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Snapchat Launches New AR Art Project Which Places Digital ‘Monuments’ Across LA

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Snapchat has launched a new digital art project, in collaboration with the Los Angeles County Museum of Art (LACMA), which will see five digital ‘monuments’ placed around LA “that explore history and representation for communities” across the region.

As you can see in the video, the new digital monuments will be viewable through the Snap camera, enabling users to engage with these expanded installations, while also opening up the projects to new audiences around the world.

As explained by Snap:

Designed to be experienced at locations around the city through the Snapchat Camera, you can find them at sites including LACMA, MacArthur Park, Earvin “Magic” Johnson Park, and Los Angeles Memorial Coliseum. Those in the area can discover the virtual monuments easily by looking for their markers on the Snap Map.” 

The new project is the latest in Snapchat’s ongoing exploration of AR as an artistic medium, and a form of presentation for modern artworks.

Back in 2017, Snapchat launched its first major AR art installation project, with artists like Jeff Koons placing digital sculptures in various locations for Snap users to inspect.

Snapchat Jeff Koons

Snapchat has also worked with British painter Damien Hirst on a charity-inspired AR art project, while it also launched its first ‘City Painter’ collaborative AR art project in Carnaby Street in London late last year.

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Through such experiments, Snap is providing a new pathway to not only using AR for novelty or gimmick-driven purposes, but also to advance the medium, and establish it as a genuine art form, providing a platform to present these new works to large-scale audiences. And with the growth of digital art via NFTs, that could be an important element, while also enabling Snap to build a genuine creative culture around AR tools, rather than simply looking to maximize basic engagement and metrics.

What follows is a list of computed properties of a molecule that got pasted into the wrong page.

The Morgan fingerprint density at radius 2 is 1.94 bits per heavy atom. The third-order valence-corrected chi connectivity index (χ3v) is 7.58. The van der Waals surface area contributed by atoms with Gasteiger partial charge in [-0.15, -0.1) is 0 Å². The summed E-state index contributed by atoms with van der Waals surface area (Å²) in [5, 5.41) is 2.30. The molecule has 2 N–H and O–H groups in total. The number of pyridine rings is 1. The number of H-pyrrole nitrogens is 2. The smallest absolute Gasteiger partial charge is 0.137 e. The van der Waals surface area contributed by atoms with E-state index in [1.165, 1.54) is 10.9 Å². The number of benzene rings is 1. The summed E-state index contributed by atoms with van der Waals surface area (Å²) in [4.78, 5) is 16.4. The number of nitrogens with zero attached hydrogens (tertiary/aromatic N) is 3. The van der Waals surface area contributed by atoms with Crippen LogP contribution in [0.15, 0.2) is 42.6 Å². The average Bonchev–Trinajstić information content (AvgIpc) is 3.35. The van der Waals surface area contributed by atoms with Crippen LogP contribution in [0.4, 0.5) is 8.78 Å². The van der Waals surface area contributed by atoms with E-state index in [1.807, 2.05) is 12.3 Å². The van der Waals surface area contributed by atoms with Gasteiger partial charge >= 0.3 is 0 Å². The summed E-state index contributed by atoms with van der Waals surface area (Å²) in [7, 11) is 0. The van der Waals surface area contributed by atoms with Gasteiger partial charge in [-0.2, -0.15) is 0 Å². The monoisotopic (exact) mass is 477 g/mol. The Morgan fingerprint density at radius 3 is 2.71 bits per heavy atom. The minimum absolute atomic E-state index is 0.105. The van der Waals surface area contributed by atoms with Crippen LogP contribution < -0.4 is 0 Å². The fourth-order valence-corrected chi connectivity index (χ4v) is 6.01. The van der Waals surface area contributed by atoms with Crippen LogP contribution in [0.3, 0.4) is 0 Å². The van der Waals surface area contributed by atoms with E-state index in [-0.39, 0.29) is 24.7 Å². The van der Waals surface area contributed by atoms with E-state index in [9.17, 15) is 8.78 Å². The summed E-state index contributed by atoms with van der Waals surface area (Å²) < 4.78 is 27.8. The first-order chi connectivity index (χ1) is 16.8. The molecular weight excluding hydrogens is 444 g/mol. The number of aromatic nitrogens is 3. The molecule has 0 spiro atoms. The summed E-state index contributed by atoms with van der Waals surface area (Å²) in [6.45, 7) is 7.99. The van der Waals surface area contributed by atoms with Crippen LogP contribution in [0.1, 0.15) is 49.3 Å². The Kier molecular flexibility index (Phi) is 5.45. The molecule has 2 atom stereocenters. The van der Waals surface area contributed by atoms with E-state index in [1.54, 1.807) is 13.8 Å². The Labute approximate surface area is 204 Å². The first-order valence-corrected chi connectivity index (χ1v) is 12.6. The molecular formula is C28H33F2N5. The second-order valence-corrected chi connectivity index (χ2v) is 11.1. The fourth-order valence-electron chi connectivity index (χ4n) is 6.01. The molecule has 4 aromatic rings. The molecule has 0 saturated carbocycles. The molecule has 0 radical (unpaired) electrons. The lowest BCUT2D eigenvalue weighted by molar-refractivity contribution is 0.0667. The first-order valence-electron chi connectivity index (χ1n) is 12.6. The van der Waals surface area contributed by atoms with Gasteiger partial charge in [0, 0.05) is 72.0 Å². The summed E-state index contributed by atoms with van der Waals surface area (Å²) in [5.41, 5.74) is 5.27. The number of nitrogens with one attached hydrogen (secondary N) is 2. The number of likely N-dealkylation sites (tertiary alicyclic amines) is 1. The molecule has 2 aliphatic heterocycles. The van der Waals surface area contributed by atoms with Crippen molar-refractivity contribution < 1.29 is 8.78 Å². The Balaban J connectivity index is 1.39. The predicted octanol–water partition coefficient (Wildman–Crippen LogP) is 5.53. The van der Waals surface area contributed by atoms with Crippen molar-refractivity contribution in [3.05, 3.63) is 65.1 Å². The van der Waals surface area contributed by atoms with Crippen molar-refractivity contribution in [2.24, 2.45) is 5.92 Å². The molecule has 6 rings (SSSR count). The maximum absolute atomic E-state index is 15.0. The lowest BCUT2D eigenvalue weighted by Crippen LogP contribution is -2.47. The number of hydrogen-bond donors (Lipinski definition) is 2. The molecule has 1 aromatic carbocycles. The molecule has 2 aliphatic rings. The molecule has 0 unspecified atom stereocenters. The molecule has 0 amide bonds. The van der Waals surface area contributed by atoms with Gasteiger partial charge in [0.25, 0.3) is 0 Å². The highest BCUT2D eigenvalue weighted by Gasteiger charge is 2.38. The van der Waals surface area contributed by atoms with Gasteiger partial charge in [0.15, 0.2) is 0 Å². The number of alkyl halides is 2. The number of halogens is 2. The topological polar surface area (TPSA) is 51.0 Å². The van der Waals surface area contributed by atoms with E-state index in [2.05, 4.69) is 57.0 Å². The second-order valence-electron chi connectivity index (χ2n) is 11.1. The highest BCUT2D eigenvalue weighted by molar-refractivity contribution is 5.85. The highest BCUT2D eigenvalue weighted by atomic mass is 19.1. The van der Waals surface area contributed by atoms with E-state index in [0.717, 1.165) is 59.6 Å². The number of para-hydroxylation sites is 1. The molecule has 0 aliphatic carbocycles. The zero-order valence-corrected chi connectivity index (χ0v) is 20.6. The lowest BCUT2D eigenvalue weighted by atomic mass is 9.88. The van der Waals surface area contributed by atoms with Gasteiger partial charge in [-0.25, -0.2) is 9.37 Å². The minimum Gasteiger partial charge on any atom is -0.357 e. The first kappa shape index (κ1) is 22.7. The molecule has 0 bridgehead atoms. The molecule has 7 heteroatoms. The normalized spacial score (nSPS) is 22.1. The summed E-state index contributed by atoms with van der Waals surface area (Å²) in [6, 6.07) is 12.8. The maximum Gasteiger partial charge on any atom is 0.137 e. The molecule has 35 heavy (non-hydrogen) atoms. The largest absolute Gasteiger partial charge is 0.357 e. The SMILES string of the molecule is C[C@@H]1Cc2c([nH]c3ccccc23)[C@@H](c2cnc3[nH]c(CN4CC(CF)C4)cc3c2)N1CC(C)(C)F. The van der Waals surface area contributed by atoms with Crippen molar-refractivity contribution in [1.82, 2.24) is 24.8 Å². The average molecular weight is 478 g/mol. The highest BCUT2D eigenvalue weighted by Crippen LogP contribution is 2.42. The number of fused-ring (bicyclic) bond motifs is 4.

Through this project specifically, Snap is also looking to maximize advocacy and representation in its art projects, and it’s another powerful example of how modern options are advancing our creative capacity, and providing new ways for artists to connect with new audiences.

That could be important, in more ways than one – while it also enables Snap to remain at the forefront of the rising AR shift, which is set to gain significant momentum with the arrival of AR-enabled wearables and other devices.

Snap’s work here is actually more important than many realize. The next generation, for example, will only know a world where AR has existed, and the next cohort of creators are increasingly likely to be digital artists, armed with AR expertise. 

That will boost audience expectations around the same, and soon, every art gallery will need to be investing in AR tools to facilitate expression.